Children’s Museum Will Teach About Florida Ecology and Agriculture
by PAUL CATALA
The new Bonnet Springs Park will bring more green and a newfound appreciation for agricultural spaces to the city of Lakeland, but just inside there’s something else that is also creating quite a buzz — the Florida Children’s Museum.
The museum, formerly known as Explorations V Children’s Museum in downtown Lakeland, is creating its new facility to educate children and their parents on the significance of Florida agriculture and wildlands.
The Florida Children’s Museum will have a strong focus on agriculture and outdoors-related exhibits and activities for children, says Kerry Falwell, the museum’s chief executive officer.
It will span 47,800 square feet indoors and outdoors to accommodate an estimated 100,000 visitors each year, double the guests the facility served in downtown Lakeland.
Although Explorations V already had ag-related exhibits such as the popular “O is for Oranges,” a citrus-related section, museum staff wanted to significantly increase agriculture and nature activities and exhibits. Falwell says the museum seeks to demonstrate how the state still has a strong agricultural presence.
“When we were designing the new facility, we really wanted to think about what’s current in agriculture, what’s really driving our economy, and what are the new and emerging areas that we can share with families?” explains Falwell.
The museum is adding themed areas to its building, such as the 3,800-square-feet “Watermelon Seeds” section that teaches guests 6 years old and younger about the growth cycle and production of watermelons from seedlings through to the early developmental stages.
The largest children-related themed gallery will be called Harrell Family Charities Front Yard, says Falwell. Sponsored by Harrell Family Charities, a Lakeland foundation that gives grants to educational institutions and charitable organizations, the Front Yard will be an enclosed outdoor gallery just less than 8,000 square feet. It will feature an exhibit called “Florida Under Our Feet,” which explores Florida biology.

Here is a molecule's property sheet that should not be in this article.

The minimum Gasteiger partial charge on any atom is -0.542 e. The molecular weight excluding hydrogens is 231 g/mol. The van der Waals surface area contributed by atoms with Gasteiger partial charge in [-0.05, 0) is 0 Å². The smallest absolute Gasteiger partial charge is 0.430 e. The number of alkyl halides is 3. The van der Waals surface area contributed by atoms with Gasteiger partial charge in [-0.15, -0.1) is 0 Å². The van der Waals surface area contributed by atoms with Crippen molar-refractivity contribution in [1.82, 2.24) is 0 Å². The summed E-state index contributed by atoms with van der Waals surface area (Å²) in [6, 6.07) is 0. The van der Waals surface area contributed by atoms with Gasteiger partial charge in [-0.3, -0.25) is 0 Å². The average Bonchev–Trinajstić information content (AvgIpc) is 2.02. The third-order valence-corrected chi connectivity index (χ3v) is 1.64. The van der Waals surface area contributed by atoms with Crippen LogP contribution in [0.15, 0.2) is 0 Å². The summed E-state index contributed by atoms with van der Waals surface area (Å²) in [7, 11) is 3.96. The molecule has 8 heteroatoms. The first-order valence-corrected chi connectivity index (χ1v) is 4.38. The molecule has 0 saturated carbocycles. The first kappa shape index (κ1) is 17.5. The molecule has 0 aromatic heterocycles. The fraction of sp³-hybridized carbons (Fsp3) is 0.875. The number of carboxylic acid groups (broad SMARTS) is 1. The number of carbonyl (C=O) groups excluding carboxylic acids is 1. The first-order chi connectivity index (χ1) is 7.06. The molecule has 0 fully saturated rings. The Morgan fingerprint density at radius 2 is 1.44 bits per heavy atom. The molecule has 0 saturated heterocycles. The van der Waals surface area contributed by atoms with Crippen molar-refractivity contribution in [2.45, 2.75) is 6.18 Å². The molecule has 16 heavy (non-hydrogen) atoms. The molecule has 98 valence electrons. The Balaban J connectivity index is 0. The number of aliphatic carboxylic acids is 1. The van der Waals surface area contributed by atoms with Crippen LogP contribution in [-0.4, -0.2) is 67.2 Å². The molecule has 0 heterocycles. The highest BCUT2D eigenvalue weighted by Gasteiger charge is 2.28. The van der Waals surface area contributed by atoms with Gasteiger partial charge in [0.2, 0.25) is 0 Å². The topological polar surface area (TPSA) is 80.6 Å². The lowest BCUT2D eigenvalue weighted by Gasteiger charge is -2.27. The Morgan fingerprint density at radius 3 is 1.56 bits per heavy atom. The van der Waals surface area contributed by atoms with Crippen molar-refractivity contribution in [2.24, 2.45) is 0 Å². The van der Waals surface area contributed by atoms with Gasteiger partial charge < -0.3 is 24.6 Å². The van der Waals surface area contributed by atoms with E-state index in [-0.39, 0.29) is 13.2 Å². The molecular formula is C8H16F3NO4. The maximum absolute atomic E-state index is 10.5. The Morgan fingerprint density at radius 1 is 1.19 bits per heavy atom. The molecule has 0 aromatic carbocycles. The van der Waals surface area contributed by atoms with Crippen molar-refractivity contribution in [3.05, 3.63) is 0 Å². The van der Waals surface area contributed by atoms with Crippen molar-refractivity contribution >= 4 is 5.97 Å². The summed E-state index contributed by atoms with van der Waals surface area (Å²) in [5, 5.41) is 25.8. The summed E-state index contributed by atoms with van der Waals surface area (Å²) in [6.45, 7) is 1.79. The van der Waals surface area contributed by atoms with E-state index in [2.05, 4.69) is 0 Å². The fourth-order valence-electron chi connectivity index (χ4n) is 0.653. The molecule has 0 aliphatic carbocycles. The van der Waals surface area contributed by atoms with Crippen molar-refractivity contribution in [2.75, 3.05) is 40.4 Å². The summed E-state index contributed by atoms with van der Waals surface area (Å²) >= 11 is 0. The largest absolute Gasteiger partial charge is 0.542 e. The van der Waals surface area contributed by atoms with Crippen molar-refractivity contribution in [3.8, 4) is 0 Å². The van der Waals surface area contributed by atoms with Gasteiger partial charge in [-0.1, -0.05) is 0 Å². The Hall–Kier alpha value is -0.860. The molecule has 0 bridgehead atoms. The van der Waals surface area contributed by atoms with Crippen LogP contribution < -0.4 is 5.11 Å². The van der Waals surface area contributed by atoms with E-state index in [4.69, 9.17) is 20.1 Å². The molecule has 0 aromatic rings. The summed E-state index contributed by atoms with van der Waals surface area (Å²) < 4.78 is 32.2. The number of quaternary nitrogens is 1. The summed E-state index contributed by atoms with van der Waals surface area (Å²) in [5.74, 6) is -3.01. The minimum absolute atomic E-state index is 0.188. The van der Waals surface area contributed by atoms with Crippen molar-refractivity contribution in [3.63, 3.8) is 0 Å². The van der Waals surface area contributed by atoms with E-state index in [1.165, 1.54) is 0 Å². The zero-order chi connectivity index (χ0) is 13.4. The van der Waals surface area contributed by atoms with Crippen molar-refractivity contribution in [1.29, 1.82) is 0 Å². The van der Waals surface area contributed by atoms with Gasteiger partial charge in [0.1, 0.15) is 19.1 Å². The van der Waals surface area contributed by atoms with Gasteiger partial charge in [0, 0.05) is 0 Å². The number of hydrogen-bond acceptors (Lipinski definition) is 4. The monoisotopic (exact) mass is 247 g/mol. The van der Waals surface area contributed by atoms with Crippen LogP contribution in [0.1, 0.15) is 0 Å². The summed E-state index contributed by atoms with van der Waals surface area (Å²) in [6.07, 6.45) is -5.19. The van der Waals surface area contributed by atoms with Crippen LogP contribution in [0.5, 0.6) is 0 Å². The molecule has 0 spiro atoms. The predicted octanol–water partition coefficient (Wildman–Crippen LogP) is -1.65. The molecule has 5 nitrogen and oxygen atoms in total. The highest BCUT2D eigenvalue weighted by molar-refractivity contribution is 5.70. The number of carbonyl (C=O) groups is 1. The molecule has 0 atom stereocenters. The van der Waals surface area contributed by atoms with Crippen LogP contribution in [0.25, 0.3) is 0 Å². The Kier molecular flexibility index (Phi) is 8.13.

The Front Yard will include the phosphate mining corporation Mosaic’s “Dig and Pick” activity, where the ins and outs of Florida’s phosphate mining industry will be explained along with the why and how of the great finds often unearthed during the mining process.
“We’re talking about the dig industry and what they find when they dig, like ‘Why is there a whale bone in Central Florida?’” Falwell says.
“We’ll have really interesting conversations about other subjects like land erosion. It’s a fun way to show off the outdoor ecology of Florida.”
Along with “Dig and Pick,” a 100-feet-long, 17-feet-tall play alligator structure made mostly of steel has been built nearby as another fun diversion for children.
In the new AgAmerica Farm for children in kindergarten through fourth grade, kids can don costumes and act out the roles of farmers, doing everything from harvesting crops, to taking them to a roadside stand to sell or loading them onto a truck bound for supermarkets.
“Almost everything is new,” says Falwell. “We were coming from a building that was 22,000 square feet and we’re moving into a space that just under 48,000 square feet. Everything in the old location was built mostly by volunteers on-site and built in 1999, so it was time.”
To build the new museum exhibits and displays, a $7 million capital campaign was implemented, and professional exhibit designers and fabricators were hired. The upgrades in construction and design were all done to help children learn about themselves, their family, their neighborhoods, and the community, she says.
“The museum represents the areas many of the children live in,” Falwell adds. “Where we are in Central Florida, agriculture is such a big part of that. It’s so common and frequent in lots of children’s lives,” she says, citing children of migrant workers and children who live in agricultural areas surrounded by hundreds of agricultural acres.
“We’re representing our community, and you can’t represent Polk County without agriculture.”